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Description: This is a small device called a reed switch. When the device is exposed to a magnetic field, the two ferrous materials inside the switch pull together and the switch closes. When the magnetic field is removed, the reeds separate and the switch opens. This makes for a great non-contact switch. This switch can carry up to 1.2A.

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Comments 21 comments

  • For those asking about normally closed: use two magnets

  • The datasheet is upside down.
    Tested in Preview on Mac OS X, Foxit PDF and Adobe Reader on Windows XP, and xpdf on Debian.
    Also, what it mean for this device to have a resonant frequency of 3.9kHz? That is significantly faster than the 1.25kHz frequency which would be indicated by the sum of the on-time (0.6ms) and off-time(0.2ms).

    • Or is your monitor just upside down? Just kidding. That’s the only datasheet we got from them. Right click, rotate, it should work just fine.

    • Adding the on-time and off-time is not a suitable way to calculate resonant frequency. A switch in a resonant state is closing with both the magnetic force and the spring compression from the previous cycle, thus is accelerating slightly faster than a switch that was at rest before. When the switch is opening, it is also assisted by the spring compression from the previous cycle. I think that explains why resonant frequency is faster than merely adding on and off times. To illustrate by mechanical analogy: an SUV won’t roll over if you swerve once, but if you swerve two or three times it might because each swerve builds up the potential energy on the springs as it bounces back and forth eventually building enough energy for the rollover. Of course, the closer the repeated swerves are to the roll mode resonant frequency of the suspension the greater the chances of roll over.

  • I want to turn a light on when a lid opens. Could I attach this to the wire, put a magnet on the lid, and have the lights off when the lid was closed?

  • i am making a chess board that will automatically record moves (and eventually store in pgn format) Will this type switch work for that application. I would mount the switch (64 of them, 8 x 8) under the board then, using magnetic chess pieces, the switch would activate when a piece is moved.

    I need something small and low cost. that can fit in the size of a chess square and work through a small piece of wood or cardboard. a $5 switch would make for an expensive project.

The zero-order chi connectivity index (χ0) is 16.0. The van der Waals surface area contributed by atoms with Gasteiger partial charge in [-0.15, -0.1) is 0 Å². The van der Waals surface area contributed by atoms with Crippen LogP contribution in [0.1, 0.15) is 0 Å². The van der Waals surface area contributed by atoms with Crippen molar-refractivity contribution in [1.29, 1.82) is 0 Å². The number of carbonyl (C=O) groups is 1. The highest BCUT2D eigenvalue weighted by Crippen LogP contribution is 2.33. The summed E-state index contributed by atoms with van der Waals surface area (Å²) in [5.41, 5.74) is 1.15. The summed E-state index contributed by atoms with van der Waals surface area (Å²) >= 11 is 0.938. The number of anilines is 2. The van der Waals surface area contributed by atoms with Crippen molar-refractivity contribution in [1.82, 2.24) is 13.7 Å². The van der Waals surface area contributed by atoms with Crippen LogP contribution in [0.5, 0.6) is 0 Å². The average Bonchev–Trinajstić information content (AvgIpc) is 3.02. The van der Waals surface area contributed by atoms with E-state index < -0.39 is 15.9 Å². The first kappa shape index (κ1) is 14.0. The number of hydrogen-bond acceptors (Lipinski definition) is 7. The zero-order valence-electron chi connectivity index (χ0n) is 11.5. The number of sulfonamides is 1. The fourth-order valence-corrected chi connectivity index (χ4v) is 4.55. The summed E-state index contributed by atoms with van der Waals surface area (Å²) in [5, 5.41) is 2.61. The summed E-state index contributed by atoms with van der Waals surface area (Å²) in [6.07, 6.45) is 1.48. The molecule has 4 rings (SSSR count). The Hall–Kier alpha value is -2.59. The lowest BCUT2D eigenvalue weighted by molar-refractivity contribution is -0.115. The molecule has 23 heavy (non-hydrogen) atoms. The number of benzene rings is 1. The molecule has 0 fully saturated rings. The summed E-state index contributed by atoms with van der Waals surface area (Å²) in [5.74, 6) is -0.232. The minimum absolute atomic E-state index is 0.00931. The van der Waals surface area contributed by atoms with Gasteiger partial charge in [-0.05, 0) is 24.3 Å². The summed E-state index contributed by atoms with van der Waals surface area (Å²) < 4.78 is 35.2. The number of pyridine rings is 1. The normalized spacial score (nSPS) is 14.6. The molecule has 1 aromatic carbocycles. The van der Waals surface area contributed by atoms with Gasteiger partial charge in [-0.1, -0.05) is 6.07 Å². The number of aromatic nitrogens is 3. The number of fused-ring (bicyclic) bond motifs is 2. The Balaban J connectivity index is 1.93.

• This would work well for the application you are referring to. However, depending on what type of material you put over the piece, you may need an extremely strong magnet to trigger the reed switch. You may want to consider embedding the switch flush into each square so it can be more easily activated by the magnetic pieces.

      • ok, i will give them a shot.

        i tried the hall effect sensors.

        they worked but the latching is a problem. the reed switches seem like a simpler solution for what I am doing.

  • Stay away! The glass broke on both the ones I bought with just the slightest bending of the pins. First thing I’ve bought from Sparkfun that I would qualify as junk.

    • We’re sorry about your poor experience. All reed switches are extremely fragile; if you need to bend the leads you MUST use a needle-nose pliers between the bend and the glass (but not touching the glass) to prevent ANY stress from being transmitted to the glass. Even better is not bending the leads at all. If you contact Customer Service (tell them I sent you) we’ll see about getting you a replacement.

  • used this for a switch in my wall, LOVE neodenium.

  • These reed switches are horrible. I highly recommend anyone looking for one to stay far far away from these. First problem, the tube is very very brittle. If you don’t bend the pins very carefully it will break rendering the switch useless. Second problem, I don’t know how or why but the switch itself is for some reason is holding a charge after the magnet is removed. Simple test with arduino, have an led set to turn on when a digital pin is low, feed power through the reed switch to that pin. Add a magnet the led turns off immediately, remove the magnet there is a 15 or 20 second delay before the led turns back on. Remove the reed switch and just touch the power wire to the pin wire together and led turns off and on immediately. I even tried just putting power to the leg of the switch on the same side as the arduino pin to make sure the switch wasn’t getting stuck closed and it still had the delay when the power was removed. You can add a pull down resistor on the pin side to correct this, but it’s annoying having to use up another component for it. These things aren’t worth 15 cent each, must less the 1.50 price.

  • Small 5.0 x 2.2 x 1.8mm Normally Closed (N/C) reed switch: Here

  • where can i get a normally closed reed switch?

  • Normally-Closed, please?

    kthxbye.

  • Well let me be the first to say, no joke, these things are fragile. If you try to bend the leads while holding the glass barrel, the glass will snap.

    Also the leads are steel, and will attract the magnetic half of the switch. Design accordingly.

  • When installing one of these is it important to pay attention to orientation? If I put 2 orthogonal (90deg) to each other could I put them near each other and not have the fields interfere with each other?

    • Go to the manufactures web site. You will learn more that you want. These switch’s have very tight tolerances. When you look you will be amassed.

  • How many cycles can be expected on avg?


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